Internet Payments

Secure & Reliable

Your data is encrypted and secure with us.
Godaddyseal image
VeraSafe Security Seal

Lethbridge Herald Newspaper Archives

- Page 23

Join us for 7 days to view your results

Enter your details to get started

or Login

What will you discover?

  • 108,666,265 Obituaries
  • 86,129,063 Archives
  • Birth & Marriages
  • Arrests & legal notices
  • And so much more
Issue Date:
Pages Available: 32
Previous Edition:

Search All United States newspapers

Research your ancestors and family tree, historical events, famous people and so much more!

Browse U.S. Newspaper Archives


Select the state you are looking for from the map or the list below

OCR Text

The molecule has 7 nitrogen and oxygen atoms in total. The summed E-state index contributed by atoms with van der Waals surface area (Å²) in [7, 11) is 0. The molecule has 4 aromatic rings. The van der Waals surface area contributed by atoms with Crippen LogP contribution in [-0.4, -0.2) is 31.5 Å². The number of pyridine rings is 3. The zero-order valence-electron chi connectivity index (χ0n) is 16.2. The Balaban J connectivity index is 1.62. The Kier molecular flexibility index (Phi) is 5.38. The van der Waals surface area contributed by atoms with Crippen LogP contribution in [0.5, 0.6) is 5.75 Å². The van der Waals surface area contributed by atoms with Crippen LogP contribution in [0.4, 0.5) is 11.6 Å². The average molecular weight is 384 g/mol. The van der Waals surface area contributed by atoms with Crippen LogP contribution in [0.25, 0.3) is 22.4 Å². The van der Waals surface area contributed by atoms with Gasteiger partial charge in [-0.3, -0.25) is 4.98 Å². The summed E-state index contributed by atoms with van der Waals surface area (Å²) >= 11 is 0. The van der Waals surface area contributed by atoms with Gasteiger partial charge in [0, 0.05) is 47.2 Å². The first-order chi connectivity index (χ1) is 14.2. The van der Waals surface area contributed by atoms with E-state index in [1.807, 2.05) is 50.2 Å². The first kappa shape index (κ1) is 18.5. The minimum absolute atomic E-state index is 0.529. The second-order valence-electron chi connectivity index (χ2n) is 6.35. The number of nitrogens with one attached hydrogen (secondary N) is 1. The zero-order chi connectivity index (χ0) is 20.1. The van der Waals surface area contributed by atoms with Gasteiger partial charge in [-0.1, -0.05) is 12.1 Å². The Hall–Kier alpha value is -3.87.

Lethbridge Herald, The (Newspaper) - June 29, 1974, Lethbridge, Alberta Saturday, LETHBRIDQE HERALD-23 Negative image of elderly harms Canadian society By MANFRED JAGER Special to The Herald TORONTO Canadians are doing themselves national in- jury by persisting in placing ageing and old age in the social background where they can't be seen by the young, says Dr. E. David Sherman, research director of the Rehabilitation Institute of Montreal. Dr. Sherman, who is also chairman of the committee on ageing for the Quebec Medical Association, said in an inter- view during the annual con- vention of the Canadian Medical Association at the Royal York Hotel here that education of the very young should be a very high priority of those in the political driver's seat for no other reason than that they themselves are not too far away from old age. "One out of every 12 Cana- eight per cent of the 65 years old or older said Dr. Sherman. "The ratio is bound to increase m the immediate future and keep on increasing. It will soon become impossible to centre ev- erything on youth in our society and we had better realize this." Dr. Sherman said Canadians have developed a "warped picture" of ageing and the aged, projecting images of physical and mental deterioration, loss of income, family and friends and a number of other negative features onto the ageing proc- ess. "The outcome of this mental exercise is that we place old age into the background where it can't be seen and are inceasingly, eager to place as many old people as possible in homes for the aged where THEY can't be seen either." This, in turn, is bound to re- sult in a negative influence on the Canadian national self-im- age, Dr. Sherman said. He predicted more and more concerted moves by organized medicine to pressure governments, particularly the federal government, to put the aged more in the foreground to change social attitudes toward them. "We must have a change in concepts and attitudes on the part of society if we are to have workable views on the later decades of Dr. Sherman said. "There is marked urgency for social action and the greatest need for effective leadership in solving the problems of the the needs are in the field of education." The education efforts must emanate from the federal gov- ernment, said the research scientist, who is 65 and was given an honorary life membership in the Canadian Medical Association Wednesday. In addition to the educational efforts, Dr. Sherman said, the fedeial government must be motivated to form a national commission on ageing. "We must bring home to Ca- nadians, particularly the young and very young Canadians, that ageing is synonymous with living and is indeed continuing growth, not in physical agility and endurance, but in wisdom, experience and intellectual said Dr. Sher- man. He said only when Canadians realize this will they stop considering their older compatriots second- class citizens and enter their own advanced years with tranquility and emotional stability. Puppets teach children to beware of hazards Golden anniversary Mr and Mrs. Pete Palmarchuk, long-time resi- dents of Lethbridge, were honored on the occasion of their 50th wedding anniversary with a recaption for family and friends at the Rainbow Hall. More than 80 people were present for the celebrations. Mr. and Mrs. Palmarchuk were born in the Ukraine, married there and immigrated to Canada in the late 1920s. They have two children, William of Medicine Hat and Gladys of Lethbridge. The couple has two grandchildren as well. OTTAWA (CP) Outer space children have a lot to learn about the hazards of living on Planet Earth. Binkly and Doinkel will tell young audiences all about it during the next 10 weeks. They're the stars of 11 touring puppet shows aimed at teaching children about safety in an entertaining way. More than youngsters are expected to see the shows between June 24 and Aug. 23. Along with Binkly and Doinkel they'll be told to keep their hands off poisonous, flammable and corrosive products and they'll learn that certain symbols on containers mean watch out. The puppet space children and their real life earthling counterparts also will be reminded of pedestrian and bicycle safety rules. And, to thicken the plot a bit, Binkly and Doinkel will face the evil intentions of that vilest of puppet villains, R. Pugsley de Pugh. Sniffer the dog puppet's canine courage and good sense will save the day at every show. The show, called the Adventures of Binkly and Doinkel, is financed under the federal summer student employment program and is organized by the consumer and corporate affairs department. Eleven two man teams of students will perform the 25 minute shows in various regions of the country. At the end of each show, children will be given safety expert awards and comic books which repeat safety tips. The students, who mostly have teaching or dramatic arts backgrounds, have been trained by Noreen Young, designer of the puppets. She also is the creator of the characters for the CBC television children's program Hi Diddle Day. This is the second year consumer and corporate affairs has used the puppet medium to educate children about safety. "Our responsibility for the enforcement of the Hazardous Products Act and our concern for child safety makes direct communication with children a priority." Consumer Minister Herb Gray said in a news release. SERVICE ADVISOR (Sales Person) Required for active Service Department Experience preferred. CONTACT GENERAL MANAGER KING CHRYSLER DODGE LTD. 328-9271 THE BETTER HALF By Barnes MEET OUR NEW SALESMAN Ann Landers Don Walker Mr. Roy Oster, Sales Manager of City Realty Insurance Ltd., is pleased to announce that Mr. Don Walker has joined our sales staff. Don is very experienced in the selling field and invites his many friends and customers to contact him for any of their real estate needs at 327-1850 or at CITY REALTY INSURANCE LTD. Phone 329-3000 1117-3rd Ave. S. Dear Ann Landers: I am a fairly attractive woman in my middle forties. To the outside world I appear to have everything a woman could want a lovely home, beautiful children, a successful husband, and I've even excelled in sports and have won some trophies. No one would suspect that I've gone through periods of severe depression and about two years ago attempted suicide. I have something important to say to the readers of your column who may have at any time contemplated taking their lives. The information I am about to pass along for free cost me in psychiatric bills. The next time you look longingly at that handgun, or that bottle of pills, or a bridge or window you believe will put an end to your agonies, remember the husband or wife or children or parents you would leave behind. No matter how blameless they may be, they will always think it was their fault that you attention tah with senior matriculation starring This bursary ensures graduates a job! It covers a 2 year program of University training designed to help students obtain Diplomas as Dental Hygicnists and Certificates as Dental Auxiliaries INCLUDES allowance per month while in Full tuition fee paid Textbook allowance Travel expenses as required for fieW worts Send Now lor Full Details To: DIRECTOR OF DENTAL SERVICES Health and Social Development Administration Bldg., 1C3 St. 98 Avc Edmonton, Alberta. T5K OC8 NAME ADDRESS POSTAL CODE HEALTH AND SOCIAL DEVELOPMENT killed yourself. All the rationalization in the world won't change it. They will carry to their graves the thought that something they did, or failed to do, caused you to take your life. Do you want to place such a burden on your loved ones? If you commit suicide you'll r surely do it. Thank God I Didn't Dear Friend: The impact of any given letter is, of course, an unknown quantity, but I can tell you for certain that your letter prevented at least one suicide someplace in the world today. Thank you for writing it. Dear Ann Landers: I hope you won't think this is too far- out to print, but I need an answer. My girlfriend confided in me that since her husband returned from a trip up north their sex life has improved 100 per cent. The she said, is something he bought for a half pound powdered mountain-goat horns. He mixes a half teaspoon of the stuff with a glass of water and drinks it just before he goes to bed. She claims it has performed miracles in their bedroom. I asked if she could spare a little, because my husband has been "too tired" or "too busy" for the last six weeks. Yesterday when I suggested to Arnie that he try it, he laughed in my face. How come it works for my friend if it's "phony" as Arnie insists? Please check with your experts and let me know. Cold Feet Dear Feet: My "experts" tell me that once the horns are I off the goat they are useless, j except as wall decorations if you like that sort of thing. "Love potions" have for centuries produced a neat income for hucksters. Since all sex activities begin in the mind, anything a person believes in could bring about the desired results. If you can sell Arnie on the stuff it might work for him. too. But he sounds too smart for such hogwash. Dear Ann Landers: The letter from the teen-ager whose dad wouldn't let her drive the car for six months because somebody dented the fender